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Jul 29, 2010, 8:07:20 PM7/29/10
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Aníbal Rojas

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Jul 29, 2010, 9:24:38 PM7/29/10
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Something like a last resource, to pull out data from a non persistible Redis instance, I hope not to get there. I this case the DEBUG command proposed by Salvatore would come handy.

On Jul 29, 2010 7:37 PM, "Josiah Carlson" <josiah....@gmail.com> wrote:

http://gist.github.com/499552


2010/7/29 Aníbal Rojas <aniba...@gmail.com>:
> Josiah,
>

> Interesting. Gist? Github? And thanks...

Pieter Noordhuis

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Jul 30, 2010, 3:48:07 AM7/30/10
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Andy: this indeed sounds like a very obvious solution but it comes
with numerous drawbacks. For instance, when this secondary hash table
is active and there is a write against a large ZSET for instance, we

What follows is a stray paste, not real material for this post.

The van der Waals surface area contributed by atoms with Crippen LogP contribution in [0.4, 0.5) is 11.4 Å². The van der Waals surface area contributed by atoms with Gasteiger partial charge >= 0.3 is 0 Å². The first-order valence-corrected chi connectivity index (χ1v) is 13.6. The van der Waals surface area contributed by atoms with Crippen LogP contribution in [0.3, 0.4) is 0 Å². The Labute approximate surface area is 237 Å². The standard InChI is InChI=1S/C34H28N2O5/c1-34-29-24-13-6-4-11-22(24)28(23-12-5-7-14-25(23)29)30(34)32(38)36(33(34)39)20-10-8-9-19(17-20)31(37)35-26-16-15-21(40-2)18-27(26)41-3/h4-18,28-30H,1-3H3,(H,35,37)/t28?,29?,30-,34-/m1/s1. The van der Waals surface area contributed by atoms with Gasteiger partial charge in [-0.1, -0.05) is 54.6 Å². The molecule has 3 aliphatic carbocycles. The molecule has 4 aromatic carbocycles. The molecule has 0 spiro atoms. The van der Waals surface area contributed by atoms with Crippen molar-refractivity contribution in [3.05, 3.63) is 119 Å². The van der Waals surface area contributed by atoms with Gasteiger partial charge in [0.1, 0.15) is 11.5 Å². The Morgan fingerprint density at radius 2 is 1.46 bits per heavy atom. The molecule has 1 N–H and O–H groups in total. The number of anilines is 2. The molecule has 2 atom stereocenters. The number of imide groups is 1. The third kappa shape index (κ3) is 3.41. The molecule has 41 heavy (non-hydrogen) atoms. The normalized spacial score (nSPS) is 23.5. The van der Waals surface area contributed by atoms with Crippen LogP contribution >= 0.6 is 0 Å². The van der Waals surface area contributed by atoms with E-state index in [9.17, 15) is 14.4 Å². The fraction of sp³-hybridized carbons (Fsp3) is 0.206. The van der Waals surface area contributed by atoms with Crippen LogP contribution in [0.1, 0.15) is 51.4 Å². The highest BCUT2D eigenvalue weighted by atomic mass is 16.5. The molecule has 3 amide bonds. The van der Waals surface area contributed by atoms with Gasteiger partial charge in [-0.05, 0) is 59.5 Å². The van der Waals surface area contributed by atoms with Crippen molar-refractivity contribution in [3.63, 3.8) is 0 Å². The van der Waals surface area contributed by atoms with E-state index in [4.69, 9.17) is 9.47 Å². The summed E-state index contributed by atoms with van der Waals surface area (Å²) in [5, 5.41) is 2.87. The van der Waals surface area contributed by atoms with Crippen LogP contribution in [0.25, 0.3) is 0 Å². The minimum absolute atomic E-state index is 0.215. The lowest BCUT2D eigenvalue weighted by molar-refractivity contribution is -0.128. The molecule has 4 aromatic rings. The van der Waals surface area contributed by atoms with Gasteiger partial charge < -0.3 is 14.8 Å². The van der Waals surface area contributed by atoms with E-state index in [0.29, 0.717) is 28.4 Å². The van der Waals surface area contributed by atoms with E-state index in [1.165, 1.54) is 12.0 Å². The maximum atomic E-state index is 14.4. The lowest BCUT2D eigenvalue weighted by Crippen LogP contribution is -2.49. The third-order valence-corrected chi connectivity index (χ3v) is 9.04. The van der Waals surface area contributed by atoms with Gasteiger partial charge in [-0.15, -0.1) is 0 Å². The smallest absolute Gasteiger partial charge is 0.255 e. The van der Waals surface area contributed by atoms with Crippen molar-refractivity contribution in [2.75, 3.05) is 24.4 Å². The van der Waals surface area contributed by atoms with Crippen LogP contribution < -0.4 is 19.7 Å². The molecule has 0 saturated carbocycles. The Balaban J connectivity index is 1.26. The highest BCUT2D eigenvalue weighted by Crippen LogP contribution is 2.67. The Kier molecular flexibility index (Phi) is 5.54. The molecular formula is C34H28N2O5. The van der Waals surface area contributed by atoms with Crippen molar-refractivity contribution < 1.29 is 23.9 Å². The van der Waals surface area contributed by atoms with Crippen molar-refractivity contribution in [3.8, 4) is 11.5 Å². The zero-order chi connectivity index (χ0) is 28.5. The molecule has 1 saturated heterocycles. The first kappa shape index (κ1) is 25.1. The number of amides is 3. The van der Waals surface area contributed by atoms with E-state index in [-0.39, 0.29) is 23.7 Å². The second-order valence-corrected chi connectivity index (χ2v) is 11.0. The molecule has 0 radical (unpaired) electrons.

need to create a copy to the new hash table. Unlike disk-based k/v
stores, Redis stores everything in memory, which causes a sorted set
to be stored in many fragments. The only way to copy it, is to
literally loop over all the elements, allocate some memory for every
new element and store it. If indeed it was as easy as just copying a
few megabytes of memory, this was a much easier problem to solve.
However, this looping will take much time and render (the initial)
writes to Redis after SAVE was issues *very* slow, in contrary to the
current fork() approach.

The problem with doing the SAVE operation incrementally, as the script
provided by Josiah does, is that the snapshot of the k/v-space is not
consistent. If there are writes to parts of the keyspace that were
already saved, there is no way to recover those. And, if you think of
storing some kind of AOF for those parts, you still have the problem
of writes to parts of the keyspace that were not covered yet. This,
together with composite operations (SUNIONSTORE, SORT STORE, etc) make
for a very hard problem to solve within the same process, where again
the fork() approach gives us the results we want.

Cheers,
Pieter

2010/7/30 Aníbal Rojas <aniba...@gmail.com>:

Andy McCurdy

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Jul 30, 2010, 11:45:17 AM7/30/10
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On Jul 30, 2010, at 12:48 AM, Pieter Noordhuis <pcnoo...@gmail.com> wrote:

> Andy: this indeed sounds like a very obvious solution but it comes
> with numerous drawbacks. For instance, when this secondary hash table